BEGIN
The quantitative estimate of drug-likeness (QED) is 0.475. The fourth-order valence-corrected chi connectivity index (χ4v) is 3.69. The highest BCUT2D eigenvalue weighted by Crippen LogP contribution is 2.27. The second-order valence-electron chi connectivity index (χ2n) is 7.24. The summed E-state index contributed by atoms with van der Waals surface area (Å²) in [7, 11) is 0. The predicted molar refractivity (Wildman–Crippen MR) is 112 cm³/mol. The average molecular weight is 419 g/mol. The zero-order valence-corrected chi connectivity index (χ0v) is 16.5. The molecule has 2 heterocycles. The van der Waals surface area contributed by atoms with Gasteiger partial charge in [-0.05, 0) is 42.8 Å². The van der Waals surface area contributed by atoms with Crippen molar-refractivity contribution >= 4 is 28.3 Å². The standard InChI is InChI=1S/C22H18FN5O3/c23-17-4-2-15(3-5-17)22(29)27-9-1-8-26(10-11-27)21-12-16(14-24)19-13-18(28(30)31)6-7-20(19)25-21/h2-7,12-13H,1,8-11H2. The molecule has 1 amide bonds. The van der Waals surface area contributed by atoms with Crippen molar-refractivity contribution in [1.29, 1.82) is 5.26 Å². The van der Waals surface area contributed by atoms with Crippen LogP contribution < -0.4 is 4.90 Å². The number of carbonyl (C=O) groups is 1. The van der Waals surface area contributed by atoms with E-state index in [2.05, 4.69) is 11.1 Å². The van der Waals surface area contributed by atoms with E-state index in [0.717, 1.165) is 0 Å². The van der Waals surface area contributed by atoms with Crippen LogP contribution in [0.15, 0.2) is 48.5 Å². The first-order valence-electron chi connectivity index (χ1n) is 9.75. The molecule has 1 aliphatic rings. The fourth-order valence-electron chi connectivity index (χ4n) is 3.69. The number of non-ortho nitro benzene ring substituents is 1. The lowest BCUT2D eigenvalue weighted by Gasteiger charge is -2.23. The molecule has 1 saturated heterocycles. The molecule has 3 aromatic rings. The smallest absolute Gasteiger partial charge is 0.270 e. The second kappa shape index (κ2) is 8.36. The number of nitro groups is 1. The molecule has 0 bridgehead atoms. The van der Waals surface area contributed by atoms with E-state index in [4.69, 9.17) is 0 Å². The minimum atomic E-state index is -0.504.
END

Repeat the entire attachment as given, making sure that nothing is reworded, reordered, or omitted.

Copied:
The quantitative estimate of drug-likeness (QED) is 0.475. The fourth-order valence-corrected chi connectivity index (χ4v) is 3.69. The highest BCUT2D eigenvalue weighted by Crippen LogP contribution is 2.27. The second-order valence-electron chi connectivity index (χ2n) is 7.24. The summed E-state index contributed by atoms with van der Waals surface area (Å²) in [7, 11) is 0. The predicted molar refractivity (Wildman–Crippen MR) is 112 cm³/mol. The average molecular weight is 419 g/mol. The zero-order valence-corrected chi connectivity index (χ0v) is 16.5. The molecule has 2 heterocycles. The van der Waals surface area contributed by atoms with Gasteiger partial charge in [-0.05, 0) is 42.8 Å². The van der Waals surface area contributed by atoms with Crippen molar-refractivity contribution >= 4 is 28.3 Å². The standard InChI is InChI=1S/C22H18FN5O3/c23-17-4-2-15(3-5-17)22(29)27-9-1-8-26(10-11-27)21-12-16(14-24)19-13-18(28(30)31)6-7-20(19)25-21/h2-7,12-13H,1,8-11H2. The molecule has 1 amide bonds. The van der Waals surface area contributed by atoms with Crippen molar-refractivity contribution in [1.29, 1.82) is 5.26 Å². The van der Waals surface area contributed by atoms with Crippen LogP contribution < -0.4 is 4.90 Å². The number of carbonyl (C=O) groups is 1. The van der Waals surface area contributed by atoms with E-state index in [2.05, 4.69) is 11.1 Å². The van der Waals surface area contributed by atoms with E-state index in [0.717, 1.165) is 0 Å². The van der Waals surface area contributed by atoms with Crippen LogP contribution in [0.15, 0.2) is 48.5 Å². The first-order valence-electron chi connectivity index (χ1n) is 9.75. The molecule has 1 aliphatic rings. The fourth-order valence-electron chi connectivity index (χ4n) is 3.69. The number of non-ortho nitro benzene ring substituents is 1. The lowest BCUT2D eigenvalue weighted by Gasteiger charge is -2.23. The molecule has 1 saturated heterocycles. The molecule has 3 aromatic rings. The smallest absolute Gasteiger partial charge is 0.270 e. The second kappa shape index (κ2) is 8.36. The number of nitro groups is 1. The molecule has 0 bridgehead atoms. The van der Waals surface area contributed by atoms with E-state index in [4.69, 9.17) is 0 Å². The minimum atomic E-state index is -0.504.